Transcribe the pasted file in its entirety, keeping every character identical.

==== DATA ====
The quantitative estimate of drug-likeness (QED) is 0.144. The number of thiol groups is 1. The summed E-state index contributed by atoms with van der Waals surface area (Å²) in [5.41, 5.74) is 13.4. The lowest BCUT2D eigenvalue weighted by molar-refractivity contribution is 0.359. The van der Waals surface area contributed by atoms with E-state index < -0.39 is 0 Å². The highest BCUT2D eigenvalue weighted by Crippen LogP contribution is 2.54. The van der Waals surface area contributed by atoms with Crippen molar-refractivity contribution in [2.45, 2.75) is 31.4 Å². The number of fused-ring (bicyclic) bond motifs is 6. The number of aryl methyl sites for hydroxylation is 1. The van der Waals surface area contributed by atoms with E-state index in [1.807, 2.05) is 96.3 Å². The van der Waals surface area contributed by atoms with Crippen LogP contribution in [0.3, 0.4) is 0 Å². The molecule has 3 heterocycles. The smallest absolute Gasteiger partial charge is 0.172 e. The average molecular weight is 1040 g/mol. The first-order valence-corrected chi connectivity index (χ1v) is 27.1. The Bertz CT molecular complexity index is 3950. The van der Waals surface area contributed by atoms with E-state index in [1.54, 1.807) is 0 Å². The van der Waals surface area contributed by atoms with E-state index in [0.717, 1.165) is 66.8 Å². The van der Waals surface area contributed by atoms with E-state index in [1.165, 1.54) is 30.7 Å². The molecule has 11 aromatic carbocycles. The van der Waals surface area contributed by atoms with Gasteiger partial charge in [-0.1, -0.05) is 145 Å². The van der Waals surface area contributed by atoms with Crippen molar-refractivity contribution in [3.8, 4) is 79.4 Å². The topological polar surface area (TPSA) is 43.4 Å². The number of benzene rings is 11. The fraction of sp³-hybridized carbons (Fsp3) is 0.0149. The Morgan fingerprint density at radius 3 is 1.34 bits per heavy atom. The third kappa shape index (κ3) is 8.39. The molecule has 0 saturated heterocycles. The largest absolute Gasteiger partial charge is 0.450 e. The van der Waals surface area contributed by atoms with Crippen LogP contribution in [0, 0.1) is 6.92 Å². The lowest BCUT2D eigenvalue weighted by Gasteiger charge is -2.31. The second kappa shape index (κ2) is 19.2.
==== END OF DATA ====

The quantitative estimate of drug-likeness (QED) is 0.144. The number of thiol groups is 1. The summed E-state index contributed by atoms with van der Waals surface area (Å²) in [5.41, 5.74) is 13.4. The lowest BCUT2D eigenvalue weighted by molar-refractivity contribution is 0.359. The van der Waals surface area contributed by atoms with E-state index < -0.39 is 0 Å². The highest BCUT2D eigenvalue weighted by Crippen LogP contribution is 2.54. The van der Waals surface area contributed by atoms with Crippen molar-refractivity contribution in [2.45, 2.75) is 31.4 Å². The number of fused-ring (bicyclic) bond motifs is 6. The number of aryl methyl sites for hydroxylation is 1. The van der Waals surface area contributed by atoms with E-state index in [1.807, 2.05) is 96.3 Å². The van der Waals surface area contributed by atoms with Crippen LogP contribution in [0.3, 0.4) is 0 Å². The molecule has 3 heterocycles. The smallest absolute Gasteiger partial charge is 0.172 e. The average molecular weight is 1040 g/mol. The first-order valence-corrected chi connectivity index (χ1v) is 27.1. The Bertz CT molecular complexity index is 3950. The van der Waals surface area contributed by atoms with E-state index in [1.54, 1.807) is 0 Å². The van der Waals surface area contributed by atoms with E-state index in [0.717, 1.165) is 66.8 Å². The van der Waals surface area contributed by atoms with E-state index in [1.165, 1.54) is 30.7 Å². The molecule has 11 aromatic carbocycles. The van der Waals surface area contributed by atoms with Gasteiger partial charge in [-0.1, -0.05) is 145 Å². The van der Waals surface area contributed by atoms with Crippen molar-refractivity contribution in [3.8, 4) is 79.4 Å². The topological polar surface area (TPSA) is 43.4 Å². The number of benzene rings is 11. The fraction of sp³-hybridized carbons (Fsp3) is 0.0149. The Morgan fingerprint density at radius 3 is 1.34 bits per heavy atom. The third kappa shape index (κ3) is 8.39. The molecule has 0 saturated heterocycles. The largest absolute Gasteiger partial charge is 0.450 e. The van der Waals surface area contributed by atoms with Crippen LogP contribution in [0, 0.1) is 6.92 Å². The lowest BCUT2D eigenvalue weighted by Gasteiger charge is -2.31. The second kappa shape index (κ2) is 19.2.